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FRC Praises Senate for Stopping Liberal Social Agenda in Defense Authorization Bill
September 21, 2010
WASHINGTON, D.C. – Family Research Council President Tony Perkins today praised Sen. John McCain (R-AZ), Minority Leader Mitch McConnell (R-KY), Senator Jim Inhofe (R-OK) and those senators who voted to stop the Senate Defense Authorization bill by voting against the motion to proceed.
Of the vote Perkins said:
“This is a victory for the men and women who serve our nation in uniform. At least for now they will not be used to advance a radical social agenda. We applaud Minority Leader Mitch McConnell, Senator John McCain and Senator Jim Inhofe for their successful efforts to stop this legislation which would not only force open homosexuality on the military but also turn our military hospitals into abortion clinics.
“While Democratic leadership took their cues from pop singer Lady Gaga, Republicans and a few Democratic colleagues instead considered the views of all four military service chiefs who have urged Congress to keep the current law.
“Yesterday, Lady Gaga showed contempt for those in the military who support the current policy by saying, ‘Our new law is called, “If you don’t like it, go home”.’ This seems to echo Admiral Mullen’s warning that opponents of repeal should ‘vote with your feet,’ and reported comments by Lt. Gen. Thomas Bostick that such proponents of the current policy must ‘get with the program’ or ‘get out.’
“Senate Majority Leader Harry Reid apparently doesn’t realize that if everyone with traditional values leaves the military, virtually no one will be left to defend our country. Certainly not Lady Gaga. It’s a sad commentary on our Congressional leadership when they pay more attention to an entertainer with a flair for the bizarre than they do to the leaders of all four service branches,” concluded Perkins.
Rep. Mike Pence (R-IN unless UR-OUT) has given basically the same Values Voters Summit speech for the past few years. But this year he’s much more defiant, especially when it comes to how (non-)issues like marriage equality and fair, open service somehow destroy our country, economy, and general welfare:
It’s just a week and change away From D.C.’s 9/14 primaries, so more Washington Post endorsements have rolled in. Including this one:
In Ward 5, first-term council member Harry Thomas Jr. is facing challenges from Kenyan McDuffie, Delano Hunter and Tracey D. Turner. With the notable exception of the courage he showed in voting for marriage equality, Mr. Thomas has been a major disappointment. He pretty much defined his role as trying to stop anything — no matter how sensible — sought by the mayor. He led the effort to prevent school facilities chief Allen Y. Lew from overseeing park projects and has been the union’s main champion in trying to thwart needed reforms in the schools and government workforce. Particularly distasteful was how he allowed racial demagoguery to derail the nomination of Ximena Hartsock as parks director.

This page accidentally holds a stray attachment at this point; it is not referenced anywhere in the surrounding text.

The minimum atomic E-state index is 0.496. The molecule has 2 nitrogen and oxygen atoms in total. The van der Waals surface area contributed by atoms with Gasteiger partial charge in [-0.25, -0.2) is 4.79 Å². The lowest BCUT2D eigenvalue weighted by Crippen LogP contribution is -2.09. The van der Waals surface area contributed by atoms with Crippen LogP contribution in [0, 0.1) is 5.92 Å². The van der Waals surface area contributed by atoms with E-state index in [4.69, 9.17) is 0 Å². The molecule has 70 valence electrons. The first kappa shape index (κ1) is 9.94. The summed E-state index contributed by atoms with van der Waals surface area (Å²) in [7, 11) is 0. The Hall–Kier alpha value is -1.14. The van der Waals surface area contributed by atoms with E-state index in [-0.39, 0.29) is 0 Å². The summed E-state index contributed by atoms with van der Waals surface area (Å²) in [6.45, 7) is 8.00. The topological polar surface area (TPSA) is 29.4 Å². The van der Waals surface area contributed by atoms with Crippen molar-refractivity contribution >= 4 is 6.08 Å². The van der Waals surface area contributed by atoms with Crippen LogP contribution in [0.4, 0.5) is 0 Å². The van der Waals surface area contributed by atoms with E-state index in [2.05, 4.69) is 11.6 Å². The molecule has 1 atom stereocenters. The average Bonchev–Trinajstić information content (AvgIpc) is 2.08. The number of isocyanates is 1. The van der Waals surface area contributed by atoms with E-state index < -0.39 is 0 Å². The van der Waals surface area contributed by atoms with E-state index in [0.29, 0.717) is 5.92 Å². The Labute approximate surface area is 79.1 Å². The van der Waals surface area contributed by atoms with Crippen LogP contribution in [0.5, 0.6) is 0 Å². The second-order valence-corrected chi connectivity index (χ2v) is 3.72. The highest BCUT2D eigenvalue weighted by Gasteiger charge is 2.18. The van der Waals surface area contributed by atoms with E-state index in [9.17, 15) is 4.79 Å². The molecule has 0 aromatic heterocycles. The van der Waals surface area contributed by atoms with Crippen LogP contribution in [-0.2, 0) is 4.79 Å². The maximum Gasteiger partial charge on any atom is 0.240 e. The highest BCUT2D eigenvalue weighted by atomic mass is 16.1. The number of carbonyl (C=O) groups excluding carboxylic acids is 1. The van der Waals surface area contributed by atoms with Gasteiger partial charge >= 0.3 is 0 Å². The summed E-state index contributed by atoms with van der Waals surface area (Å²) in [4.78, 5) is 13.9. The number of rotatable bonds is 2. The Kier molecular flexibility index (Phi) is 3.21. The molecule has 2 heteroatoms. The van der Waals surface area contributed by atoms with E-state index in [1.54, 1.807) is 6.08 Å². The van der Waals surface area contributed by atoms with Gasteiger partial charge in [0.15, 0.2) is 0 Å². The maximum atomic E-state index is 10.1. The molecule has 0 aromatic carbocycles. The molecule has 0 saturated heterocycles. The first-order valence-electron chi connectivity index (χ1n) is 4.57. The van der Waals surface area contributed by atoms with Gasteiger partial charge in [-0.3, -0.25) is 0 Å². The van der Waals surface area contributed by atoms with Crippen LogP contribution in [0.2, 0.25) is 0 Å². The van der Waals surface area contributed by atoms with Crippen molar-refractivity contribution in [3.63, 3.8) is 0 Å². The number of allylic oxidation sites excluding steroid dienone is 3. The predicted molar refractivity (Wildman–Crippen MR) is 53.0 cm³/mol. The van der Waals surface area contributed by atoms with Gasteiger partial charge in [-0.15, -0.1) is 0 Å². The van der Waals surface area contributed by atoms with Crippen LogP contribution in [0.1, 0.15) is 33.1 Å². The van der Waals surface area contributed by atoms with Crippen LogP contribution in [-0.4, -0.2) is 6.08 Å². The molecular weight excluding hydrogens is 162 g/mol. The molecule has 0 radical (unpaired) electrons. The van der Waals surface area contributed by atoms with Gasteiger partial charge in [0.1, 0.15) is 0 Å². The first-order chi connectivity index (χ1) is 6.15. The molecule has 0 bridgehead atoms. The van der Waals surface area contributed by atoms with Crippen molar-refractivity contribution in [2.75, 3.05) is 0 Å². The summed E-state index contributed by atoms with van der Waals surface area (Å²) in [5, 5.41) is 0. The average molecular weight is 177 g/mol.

Both Mr. Hunter, a community organizer with Brookland Manor, and Mr. McDuffie, a lawyer who worked in the Justice Department civil rights division, are better alternatives. We give the edge to Mr. Hunter, an engaging newcomer who is running a grass-roots campaign. He has an intimate knowledge of the needs of the ward and has smart ideas on how to tackle issues such as truancy and joblessness. Mr. Hunter is not a supporter of marriage equality, but he is not the homophobe his critics make him out to be, but rather someone who thinks there is a way to provide equality for gays while respecting the beliefs of religious groups. He said he would not seek to change the law.
Oh, and Hunter was also at NOM’s recent Summer Marriage Tour stop in D.C., as a show of support for an event where “let the people vote” was the rally cry of the day. Because “our values” in NOM speak means a D.C. where every citizen gets a chance to utilize that whole “speak now or forever hold your peace” line against any gay person’s marital union (although we don’t see peace-holding in the cards, even if they should lose a vote).
So no, sorry WaPo. Failing to support marriage equality and acting as “the people” are owed a right to vote on civil rights may not be deal breakers for your editorial board’s prevailing voices. And earning NOM’s backing might strike you as just another political point. However, these are matters that go well beyond matrimony, stretching firmly into the realms of constitutional fairness, respect for minority populations, principles in the face of politics, and just plain human respect! Whether or not Mr. Hunter fits into a contrived “homophobe” box is not the issue here. But as for whether or not he understands that we all share this country and its set of civil laws, and that those same laws should not be rolled back by (typically faith-based) majority whims? That’s kind of a big deal.
“First, the Post ed board has steadily supported marriage equality in the past. That’s why it makes no sense to laud Councilmember Harry Thomas, Jr. for courage in voting for the marriage bill, then go on to laud Hunter for being “someone who thinks there is a way to provide equality for gays while respecting the beliefs of religious groups.”
“Now, it may not matter to the Washington Post who Hunter chooses to pal around with, but it does to the LGBT community. NOM has chosen Hunter to be its shining example of how to defeat pro-marriage incumbents.”